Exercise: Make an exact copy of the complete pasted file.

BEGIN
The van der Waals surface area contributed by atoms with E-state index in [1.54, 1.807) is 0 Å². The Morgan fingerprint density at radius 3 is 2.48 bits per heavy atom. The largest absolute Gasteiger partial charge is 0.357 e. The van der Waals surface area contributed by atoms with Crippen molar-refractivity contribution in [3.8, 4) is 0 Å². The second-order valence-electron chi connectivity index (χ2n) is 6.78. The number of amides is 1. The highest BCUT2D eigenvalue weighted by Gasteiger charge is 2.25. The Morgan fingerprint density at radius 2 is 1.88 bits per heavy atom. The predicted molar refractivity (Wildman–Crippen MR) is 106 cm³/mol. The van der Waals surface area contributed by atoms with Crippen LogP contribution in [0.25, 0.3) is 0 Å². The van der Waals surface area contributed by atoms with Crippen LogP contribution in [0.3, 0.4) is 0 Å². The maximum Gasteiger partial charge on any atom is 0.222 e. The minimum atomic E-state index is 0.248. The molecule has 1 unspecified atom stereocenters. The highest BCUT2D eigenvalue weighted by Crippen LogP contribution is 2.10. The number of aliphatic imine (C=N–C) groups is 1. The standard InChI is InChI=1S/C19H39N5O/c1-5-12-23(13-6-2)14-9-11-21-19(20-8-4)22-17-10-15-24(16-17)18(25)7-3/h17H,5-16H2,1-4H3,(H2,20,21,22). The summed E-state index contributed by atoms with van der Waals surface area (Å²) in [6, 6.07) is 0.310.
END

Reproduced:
The van der Waals surface area contributed by atoms with E-state index in [1.54, 1.807) is 0 Å². The Morgan fingerprint density at radius 3 is 2.48 bits per heavy atom. The largest absolute Gasteiger partial charge is 0.357 e. The van der Waals surface area contributed by atoms with Crippen molar-refractivity contribution in [3.8, 4) is 0 Å². The second-order valence-electron chi connectivity index (χ2n) is 6.78. The number of amides is 1. The highest BCUT2D eigenvalue weighted by Gasteiger charge is 2.25. The Morgan fingerprint density at radius 2 is 1.88 bits per heavy atom. The predicted molar refractivity (Wildman–Crippen MR) is 106 cm³/mol. The van der Waals surface area contributed by atoms with Crippen LogP contribution in [0.25, 0.3) is 0 Å². The van der Waals surface area contributed by atoms with Crippen LogP contribution in [0.3, 0.4) is 0 Å². The maximum Gasteiger partial charge on any atom is 0.222 e. The minimum atomic E-state index is 0.248. The molecule has 1 unspecified atom stereocenters. The highest BCUT2D eigenvalue weighted by Crippen LogP contribution is 2.10. The number of aliphatic imine (C=N–C) groups is 1. The standard InChI is InChI=1S/C19H39N5O/c1-5-12-23(13-6-2)14-9-11-21-19(20-8-4)22-17-10-15-24(16-17)18(25)7-3/h17H,5-16H2,1-4H3,(H2,20,21,22). The summed E-state index contributed by atoms with van der Waals surface area (Å²) in [6, 6.07) is 0.310.